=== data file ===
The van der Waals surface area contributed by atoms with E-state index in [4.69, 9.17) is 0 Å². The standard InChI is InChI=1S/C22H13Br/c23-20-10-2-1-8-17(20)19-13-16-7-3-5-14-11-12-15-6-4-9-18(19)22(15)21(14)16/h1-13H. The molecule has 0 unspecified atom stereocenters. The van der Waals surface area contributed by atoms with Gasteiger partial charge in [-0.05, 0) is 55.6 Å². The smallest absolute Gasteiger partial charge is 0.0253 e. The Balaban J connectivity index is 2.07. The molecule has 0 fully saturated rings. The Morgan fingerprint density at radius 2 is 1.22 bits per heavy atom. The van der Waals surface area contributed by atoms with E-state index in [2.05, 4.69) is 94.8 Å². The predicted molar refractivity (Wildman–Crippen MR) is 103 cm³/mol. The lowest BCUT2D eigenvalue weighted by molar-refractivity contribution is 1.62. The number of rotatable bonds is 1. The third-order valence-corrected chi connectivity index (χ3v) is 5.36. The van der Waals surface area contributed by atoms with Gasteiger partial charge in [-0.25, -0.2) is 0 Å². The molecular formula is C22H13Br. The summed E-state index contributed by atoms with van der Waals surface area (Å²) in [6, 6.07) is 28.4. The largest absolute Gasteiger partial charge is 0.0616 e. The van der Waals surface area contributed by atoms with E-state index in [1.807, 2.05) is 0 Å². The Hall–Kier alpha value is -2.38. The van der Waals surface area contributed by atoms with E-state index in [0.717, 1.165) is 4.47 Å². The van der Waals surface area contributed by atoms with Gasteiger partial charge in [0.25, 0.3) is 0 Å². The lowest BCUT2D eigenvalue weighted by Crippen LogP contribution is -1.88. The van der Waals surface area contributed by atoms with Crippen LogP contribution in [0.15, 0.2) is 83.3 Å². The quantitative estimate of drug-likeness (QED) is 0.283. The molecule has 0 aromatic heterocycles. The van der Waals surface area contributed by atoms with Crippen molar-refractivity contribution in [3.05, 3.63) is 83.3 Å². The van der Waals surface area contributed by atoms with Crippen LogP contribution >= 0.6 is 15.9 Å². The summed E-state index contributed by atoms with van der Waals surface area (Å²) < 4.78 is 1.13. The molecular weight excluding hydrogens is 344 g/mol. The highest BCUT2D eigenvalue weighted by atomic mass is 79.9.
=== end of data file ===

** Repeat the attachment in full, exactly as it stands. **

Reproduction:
The van der Waals surface area contributed by atoms with E-state index in [4.69, 9.17) is 0 Å². The standard InChI is InChI=1S/C22H13Br/c23-20-10-2-1-8-17(20)19-13-16-7-3-5-14-11-12-15-6-4-9-18(19)22(15)21(14)16/h1-13H. The molecule has 0 unspecified atom stereocenters. The van der Waals surface area contributed by atoms with Gasteiger partial charge in [-0.05, 0) is 55.6 Å². The smallest absolute Gasteiger partial charge is 0.0253 e. The Balaban J connectivity index is 2.07. The molecule has 0 fully saturated rings. The Morgan fingerprint density at radius 2 is 1.22 bits per heavy atom. The van der Waals surface area contributed by atoms with E-state index in [2.05, 4.69) is 94.8 Å². The predicted molar refractivity (Wildman–Crippen MR) is 103 cm³/mol. The lowest BCUT2D eigenvalue weighted by molar-refractivity contribution is 1.62. The number of rotatable bonds is 1. The third-order valence-corrected chi connectivity index (χ3v) is 5.36. The van der Waals surface area contributed by atoms with Gasteiger partial charge in [-0.25, -0.2) is 0 Å². The molecular formula is C22H13Br. The summed E-state index contributed by atoms with van der Waals surface area (Å²) in [6, 6.07) is 28.4. The largest absolute Gasteiger partial charge is 0.0616 e. The van der Waals surface area contributed by atoms with E-state index in [1.807, 2.05) is 0 Å². The Hall–Kier alpha value is -2.38. The van der Waals surface area contributed by atoms with E-state index in [0.717, 1.165) is 4.47 Å². The van der Waals surface area contributed by atoms with Gasteiger partial charge in [0.25, 0.3) is 0 Å². The lowest BCUT2D eigenvalue weighted by Crippen LogP contribution is -1.88. The van der Waals surface area contributed by atoms with Crippen LogP contribution in [0.15, 0.2) is 83.3 Å². The quantitative estimate of drug-likeness (QED) is 0.283. The molecule has 0 aromatic heterocycles. The van der Waals surface area contributed by atoms with Crippen molar-refractivity contribution in [3.05, 3.63) is 83.3 Å². The van der Waals surface area contributed by atoms with Crippen LogP contribution >= 0.6 is 15.9 Å². The summed E-state index contributed by atoms with van der Waals surface area (Å²) < 4.78 is 1.13. The molecular weight excluding hydrogens is 344 g/mol. The highest BCUT2D eigenvalue weighted by atomic mass is 79.9.